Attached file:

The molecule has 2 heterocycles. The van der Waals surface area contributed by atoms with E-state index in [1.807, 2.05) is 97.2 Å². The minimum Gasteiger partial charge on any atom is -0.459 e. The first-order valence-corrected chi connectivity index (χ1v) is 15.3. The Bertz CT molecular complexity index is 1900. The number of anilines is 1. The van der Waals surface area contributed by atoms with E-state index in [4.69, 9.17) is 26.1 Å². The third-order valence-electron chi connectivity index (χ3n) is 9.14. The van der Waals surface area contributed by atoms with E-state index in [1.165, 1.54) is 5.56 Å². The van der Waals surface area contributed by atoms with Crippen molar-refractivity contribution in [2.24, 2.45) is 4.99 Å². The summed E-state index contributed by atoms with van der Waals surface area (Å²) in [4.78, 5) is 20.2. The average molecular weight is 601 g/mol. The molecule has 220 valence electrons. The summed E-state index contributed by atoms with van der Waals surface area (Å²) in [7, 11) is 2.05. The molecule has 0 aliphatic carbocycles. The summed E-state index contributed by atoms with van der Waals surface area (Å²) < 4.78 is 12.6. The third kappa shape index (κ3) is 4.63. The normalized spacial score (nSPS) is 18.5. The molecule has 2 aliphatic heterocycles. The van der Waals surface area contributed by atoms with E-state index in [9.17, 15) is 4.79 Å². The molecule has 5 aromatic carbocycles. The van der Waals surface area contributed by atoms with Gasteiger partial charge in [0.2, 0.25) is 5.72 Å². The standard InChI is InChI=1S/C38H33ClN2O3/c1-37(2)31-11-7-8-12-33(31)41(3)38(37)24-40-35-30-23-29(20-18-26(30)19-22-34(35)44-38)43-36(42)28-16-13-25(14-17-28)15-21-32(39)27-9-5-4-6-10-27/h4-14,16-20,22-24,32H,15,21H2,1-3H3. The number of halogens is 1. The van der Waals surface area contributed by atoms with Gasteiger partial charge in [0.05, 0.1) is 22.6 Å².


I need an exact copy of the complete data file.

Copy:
The molecule has 2 heterocycles. The van der Waals surface area contributed by atoms with E-state index in [1.807, 2.05) is 97.2 Å². The minimum Gasteiger partial charge on any atom is -0.459 e. The first-order valence-corrected chi connectivity index (χ1v) is 15.3. The Bertz CT molecular complexity index is 1900. The number of anilines is 1. The van der Waals surface area contributed by atoms with E-state index in [4.69, 9.17) is 26.1 Å². The third-order valence-electron chi connectivity index (χ3n) is 9.14. The van der Waals surface area contributed by atoms with E-state index in [1.165, 1.54) is 5.56 Å². The van der Waals surface area contributed by atoms with Crippen molar-refractivity contribution in [2.24, 2.45) is 4.99 Å². The summed E-state index contributed by atoms with van der Waals surface area (Å²) in [4.78, 5) is 20.2. The average molecular weight is 601 g/mol. The molecule has 220 valence electrons. The summed E-state index contributed by atoms with van der Waals surface area (Å²) in [7, 11) is 2.05. The molecule has 0 aliphatic carbocycles. The summed E-state index contributed by atoms with van der Waals surface area (Å²) < 4.78 is 12.6. The third kappa shape index (κ3) is 4.63. The normalized spacial score (nSPS) is 18.5. The molecule has 2 aliphatic heterocycles. The van der Waals surface area contributed by atoms with E-state index in [9.17, 15) is 4.79 Å². The molecule has 5 aromatic carbocycles. The van der Waals surface area contributed by atoms with Gasteiger partial charge in [0.2, 0.25) is 5.72 Å². The standard InChI is InChI=1S/C38H33ClN2O3/c1-37(2)31-11-7-8-12-33(31)41(3)38(37)24-40-35-30-23-29(20-18-26(30)19-22-34(35)44-38)43-36(42)28-16-13-25(14-17-28)15-21-32(39)27-9-5-4-6-10-27/h4-14,16-20,22-24,32H,15,21H2,1-3H3. The number of halogens is 1. The van der Waals surface area contributed by atoms with Gasteiger partial charge in [0.05, 0.1) is 22.6 Å².